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Business Observer Friday, Oct. 19, 2007 14 years ago

WALSH: Review and Comment

Arthur Laffer's supply-side sidekick sees the economy climbing from 1% to 3% by year end.

WALSH: Review and Comment

Forecast for 2008: Think '09

by Matt Walsh, Editor and Publisher

Arthur Laffer's supply-side sidekick sees the economy climbing from 1% to 3% by year end.

Now that summer is over and we're into the fourth quarter, many business owners and chief executives are in budget mode - that annual guessing game of how the economy is going to perform next year; how your industry is going to perform; and, most important, how your sales team is going to perform.

Should you raise your prices higher than the CPI? Will 2008 be as yucky as 2007? Or will it be better? Have we really hit bottom yet? At the very least, will we have a decent Snowbird Season?

In this, our annual economic forecast issue, we hope we answer some of those questions for you. Perhaps the most succinct answers are these:

• Rod Thomson, the Review's executive editor, summarized our editors' forecast reporting with the proverbial wishy-washy answer: 2008 will bring mixed results. It will depend on what business you're in (real estate sales: more blah, albeit noticeably improving; exports: full throttle). And it will depend on where you're located.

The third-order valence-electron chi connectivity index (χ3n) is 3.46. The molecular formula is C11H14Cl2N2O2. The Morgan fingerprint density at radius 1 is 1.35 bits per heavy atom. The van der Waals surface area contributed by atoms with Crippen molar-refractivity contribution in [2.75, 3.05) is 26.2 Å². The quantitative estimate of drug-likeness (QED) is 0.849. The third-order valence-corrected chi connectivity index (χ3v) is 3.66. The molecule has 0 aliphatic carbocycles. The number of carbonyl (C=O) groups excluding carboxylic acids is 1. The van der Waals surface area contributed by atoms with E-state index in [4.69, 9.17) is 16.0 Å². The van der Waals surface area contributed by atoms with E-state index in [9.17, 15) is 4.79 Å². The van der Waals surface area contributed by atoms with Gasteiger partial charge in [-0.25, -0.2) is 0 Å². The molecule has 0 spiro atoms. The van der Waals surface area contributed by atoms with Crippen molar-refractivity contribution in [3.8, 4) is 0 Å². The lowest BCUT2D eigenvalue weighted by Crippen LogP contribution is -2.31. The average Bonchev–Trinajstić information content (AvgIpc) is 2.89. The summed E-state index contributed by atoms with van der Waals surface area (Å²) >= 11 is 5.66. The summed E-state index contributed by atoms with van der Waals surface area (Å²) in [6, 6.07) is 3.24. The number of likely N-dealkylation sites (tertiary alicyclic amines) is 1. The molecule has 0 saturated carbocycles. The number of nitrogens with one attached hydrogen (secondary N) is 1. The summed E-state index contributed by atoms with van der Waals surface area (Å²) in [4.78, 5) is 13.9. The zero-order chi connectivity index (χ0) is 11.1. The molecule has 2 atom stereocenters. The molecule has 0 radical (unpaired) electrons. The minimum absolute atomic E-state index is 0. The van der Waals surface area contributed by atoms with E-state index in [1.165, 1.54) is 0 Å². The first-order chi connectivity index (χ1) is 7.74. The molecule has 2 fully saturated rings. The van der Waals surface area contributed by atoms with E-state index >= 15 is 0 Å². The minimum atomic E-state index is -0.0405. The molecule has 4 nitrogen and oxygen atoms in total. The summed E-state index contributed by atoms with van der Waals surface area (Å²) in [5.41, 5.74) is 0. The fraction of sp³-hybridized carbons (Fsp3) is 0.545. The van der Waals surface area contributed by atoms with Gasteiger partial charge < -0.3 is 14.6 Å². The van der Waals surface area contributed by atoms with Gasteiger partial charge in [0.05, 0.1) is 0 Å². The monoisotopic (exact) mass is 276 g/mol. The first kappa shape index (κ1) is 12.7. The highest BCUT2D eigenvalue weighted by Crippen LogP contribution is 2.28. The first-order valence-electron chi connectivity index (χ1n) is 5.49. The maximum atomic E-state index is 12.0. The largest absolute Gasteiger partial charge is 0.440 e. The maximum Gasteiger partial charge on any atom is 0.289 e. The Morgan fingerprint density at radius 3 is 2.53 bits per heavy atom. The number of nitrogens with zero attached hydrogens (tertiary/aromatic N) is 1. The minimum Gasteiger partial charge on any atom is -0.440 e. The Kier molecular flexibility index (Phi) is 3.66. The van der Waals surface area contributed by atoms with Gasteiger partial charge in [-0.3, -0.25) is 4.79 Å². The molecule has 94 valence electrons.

Thomson says one of the clear messages he gleaned from our reporting is that the farther south you go the gloomier the mood. Tampa Bay (Pinellas, Hillsborough) has weathered the real estate downturn better than all of the counties to the south. Lee County has perhaps the grimmest 2008 outlook.

And that makes sense. Lee County grew the fastest among Florida's Gulf Coast counties from 2003-2006, so it will take Lee the longest for the pendulum to swing back into equilibrium.

But we should all take solace and start to feel somewhat more optimistic. Here's the good news, compliments of economist Victor Canto, former president of A.B. Laffer, Victor A. Canto & Associates. That's Laffer, as in Arthur Laffer. Canto was at Laffer's side during those years when Ronald Reagan made Laffer's supply-side economics concept as widely known as supply and demand. Canto says in a recent forecast for his clients at La Jolla Economics:

"There is no recession in sight for 2008."

But that's about as buoyant as he gets for 2008. Canto also says:

"The combined forecast paints a disturbing picture for the remainder of 2007 and all of 2008. In the short run the inflation rate is expected to increase, while the real economy is expected to slow down. Not a good economic mix; slower growth and lower inflation. Then, looking to next year, we expect the inflation rate to decline as the economy also slows down, perhaps a good environment for bonds but not a good one for equities.

"Our forecast calls for a flat P/E ratio and, given our earnings outlook, investors must consider the possibility of a flat to down stock market in 2008."

What's more, Canto says, "If the Fed is on a price rule, as we believe, then the answer is simple: Our forecast calls for slower economic growth in 2008 and faster growth in 2009.

"Our model calls for the inflation rate, excluding food and energy, to increase steadily to 2.5% by the end of the first quarter of 2008 and then to steadily decrease to 2.0% by 2009.

"We expect the trailing four-quarter growth rate to decline to 2% during 2008," Canto says. "Although we don't quite see a recession, we expect the economy's growth rate to range from a low of slightly below 1% to a high of 3% by the end of 2008, and then to steadily increase to a 3% rate during 2009.